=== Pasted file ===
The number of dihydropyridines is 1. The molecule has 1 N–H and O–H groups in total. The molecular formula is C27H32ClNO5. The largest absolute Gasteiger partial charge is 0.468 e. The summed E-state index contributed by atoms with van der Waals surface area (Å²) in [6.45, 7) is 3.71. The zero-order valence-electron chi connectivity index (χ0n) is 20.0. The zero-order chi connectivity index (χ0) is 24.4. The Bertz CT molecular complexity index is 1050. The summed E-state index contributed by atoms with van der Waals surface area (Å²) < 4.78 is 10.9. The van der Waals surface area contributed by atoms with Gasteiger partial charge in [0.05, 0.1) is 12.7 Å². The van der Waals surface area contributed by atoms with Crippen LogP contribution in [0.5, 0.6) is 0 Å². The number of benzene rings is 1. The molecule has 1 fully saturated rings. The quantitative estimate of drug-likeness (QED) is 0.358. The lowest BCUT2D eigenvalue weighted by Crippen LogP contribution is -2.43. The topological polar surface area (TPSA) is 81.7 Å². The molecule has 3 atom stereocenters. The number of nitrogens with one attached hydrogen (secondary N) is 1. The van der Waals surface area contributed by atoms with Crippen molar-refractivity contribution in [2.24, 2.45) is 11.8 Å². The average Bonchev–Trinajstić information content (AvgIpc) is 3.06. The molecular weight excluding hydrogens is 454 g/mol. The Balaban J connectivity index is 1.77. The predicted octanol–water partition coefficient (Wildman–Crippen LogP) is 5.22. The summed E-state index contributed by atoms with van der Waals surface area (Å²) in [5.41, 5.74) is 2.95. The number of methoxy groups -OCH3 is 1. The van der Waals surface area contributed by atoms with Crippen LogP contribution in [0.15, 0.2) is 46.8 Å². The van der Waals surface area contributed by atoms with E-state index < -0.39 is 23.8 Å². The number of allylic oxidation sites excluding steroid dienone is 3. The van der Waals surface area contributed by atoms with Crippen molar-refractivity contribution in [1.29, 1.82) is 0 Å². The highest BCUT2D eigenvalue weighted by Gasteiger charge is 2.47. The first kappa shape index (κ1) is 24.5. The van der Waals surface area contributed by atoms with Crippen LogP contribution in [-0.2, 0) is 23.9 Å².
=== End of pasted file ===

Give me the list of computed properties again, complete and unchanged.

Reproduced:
The number of dihydropyridines is 1. The molecule has 1 N–H and O–H groups in total. The molecular formula is C27H32ClNO5. The largest absolute Gasteiger partial charge is 0.468 e. The summed E-state index contributed by atoms with van der Waals surface area (Å²) in [6.45, 7) is 3.71. The zero-order valence-electron chi connectivity index (χ0n) is 20.0. The zero-order chi connectivity index (χ0) is 24.4. The Bertz CT molecular complexity index is 1050. The summed E-state index contributed by atoms with van der Waals surface area (Å²) < 4.78 is 10.9. The van der Waals surface area contributed by atoms with Gasteiger partial charge in [0.05, 0.1) is 12.7 Å². The van der Waals surface area contributed by atoms with Crippen LogP contribution in [0.5, 0.6) is 0 Å². The number of benzene rings is 1. The molecule has 1 fully saturated rings. The quantitative estimate of drug-likeness (QED) is 0.358. The lowest BCUT2D eigenvalue weighted by Crippen LogP contribution is -2.43. The topological polar surface area (TPSA) is 81.7 Å². The molecule has 3 atom stereocenters. The number of nitrogens with one attached hydrogen (secondary N) is 1. The van der Waals surface area contributed by atoms with Crippen molar-refractivity contribution in [2.24, 2.45) is 11.8 Å². The average Bonchev–Trinajstić information content (AvgIpc) is 3.06. The molecular weight excluding hydrogens is 454 g/mol. The Balaban J connectivity index is 1.77. The predicted octanol–water partition coefficient (Wildman–Crippen LogP) is 5.22. The summed E-state index contributed by atoms with van der Waals surface area (Å²) in [5.41, 5.74) is 2.95. The number of methoxy groups -OCH3 is 1. The van der Waals surface area contributed by atoms with Crippen LogP contribution in [0.15, 0.2) is 46.8 Å². The van der Waals surface area contributed by atoms with E-state index < -0.39 is 23.8 Å². The number of allylic oxidation sites excluding steroid dienone is 3. The van der Waals surface area contributed by atoms with Crippen molar-refractivity contribution in [1.29, 1.82) is 0 Å². The highest BCUT2D eigenvalue weighted by Gasteiger charge is 2.47. The first kappa shape index (κ1) is 24.5. The van der Waals surface area contributed by atoms with Crippen LogP contribution in [-0.2, 0) is 23.9 Å².